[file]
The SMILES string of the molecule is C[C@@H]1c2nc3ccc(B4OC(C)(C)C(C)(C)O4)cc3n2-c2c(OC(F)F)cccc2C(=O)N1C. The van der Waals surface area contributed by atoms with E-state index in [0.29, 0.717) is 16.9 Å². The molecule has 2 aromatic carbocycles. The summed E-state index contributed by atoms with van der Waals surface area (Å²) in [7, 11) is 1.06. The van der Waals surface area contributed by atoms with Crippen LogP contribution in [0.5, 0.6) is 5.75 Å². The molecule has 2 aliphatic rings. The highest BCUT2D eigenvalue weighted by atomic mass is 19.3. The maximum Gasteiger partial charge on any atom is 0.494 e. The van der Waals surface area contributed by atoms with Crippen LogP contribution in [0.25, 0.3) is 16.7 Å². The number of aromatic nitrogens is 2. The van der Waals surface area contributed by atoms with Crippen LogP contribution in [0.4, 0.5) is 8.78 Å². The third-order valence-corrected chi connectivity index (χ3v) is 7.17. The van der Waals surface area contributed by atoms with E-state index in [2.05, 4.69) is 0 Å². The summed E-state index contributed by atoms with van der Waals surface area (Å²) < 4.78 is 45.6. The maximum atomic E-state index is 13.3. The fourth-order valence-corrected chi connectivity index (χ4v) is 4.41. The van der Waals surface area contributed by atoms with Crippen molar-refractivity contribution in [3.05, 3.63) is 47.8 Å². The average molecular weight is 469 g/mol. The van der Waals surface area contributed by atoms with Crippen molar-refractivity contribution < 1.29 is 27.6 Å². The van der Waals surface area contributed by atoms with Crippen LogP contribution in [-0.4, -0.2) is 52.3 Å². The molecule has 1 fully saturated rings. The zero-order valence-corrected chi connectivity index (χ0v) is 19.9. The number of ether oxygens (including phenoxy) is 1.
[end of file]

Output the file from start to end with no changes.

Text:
The SMILES string of the molecule is C[C@@H]1c2nc3ccc(B4OC(C)(C)C(C)(C)O4)cc3n2-c2c(OC(F)F)cccc2C(=O)N1C. The van der Waals surface area contributed by atoms with E-state index in [0.29, 0.717) is 16.9 Å². The molecule has 2 aromatic carbocycles. The summed E-state index contributed by atoms with van der Waals surface area (Å²) in [7, 11) is 1.06. The van der Waals surface area contributed by atoms with Crippen LogP contribution in [0.5, 0.6) is 5.75 Å². The molecule has 2 aliphatic rings. The highest BCUT2D eigenvalue weighted by atomic mass is 19.3. The maximum Gasteiger partial charge on any atom is 0.494 e. The van der Waals surface area contributed by atoms with Crippen LogP contribution in [0.25, 0.3) is 16.7 Å². The number of aromatic nitrogens is 2. The van der Waals surface area contributed by atoms with Crippen LogP contribution in [0.4, 0.5) is 8.78 Å². The third-order valence-corrected chi connectivity index (χ3v) is 7.17. The van der Waals surface area contributed by atoms with E-state index in [2.05, 4.69) is 0 Å². The summed E-state index contributed by atoms with van der Waals surface area (Å²) < 4.78 is 45.6. The maximum atomic E-state index is 13.3. The fourth-order valence-corrected chi connectivity index (χ4v) is 4.41. The van der Waals surface area contributed by atoms with Crippen molar-refractivity contribution in [3.05, 3.63) is 47.8 Å². The average molecular weight is 469 g/mol. The van der Waals surface area contributed by atoms with Crippen molar-refractivity contribution < 1.29 is 27.6 Å². The van der Waals surface area contributed by atoms with Crippen LogP contribution in [-0.4, -0.2) is 52.3 Å². The molecule has 1 fully saturated rings. The zero-order valence-corrected chi connectivity index (χ0v) is 19.9. The number of ether oxygens (including phenoxy) is 1.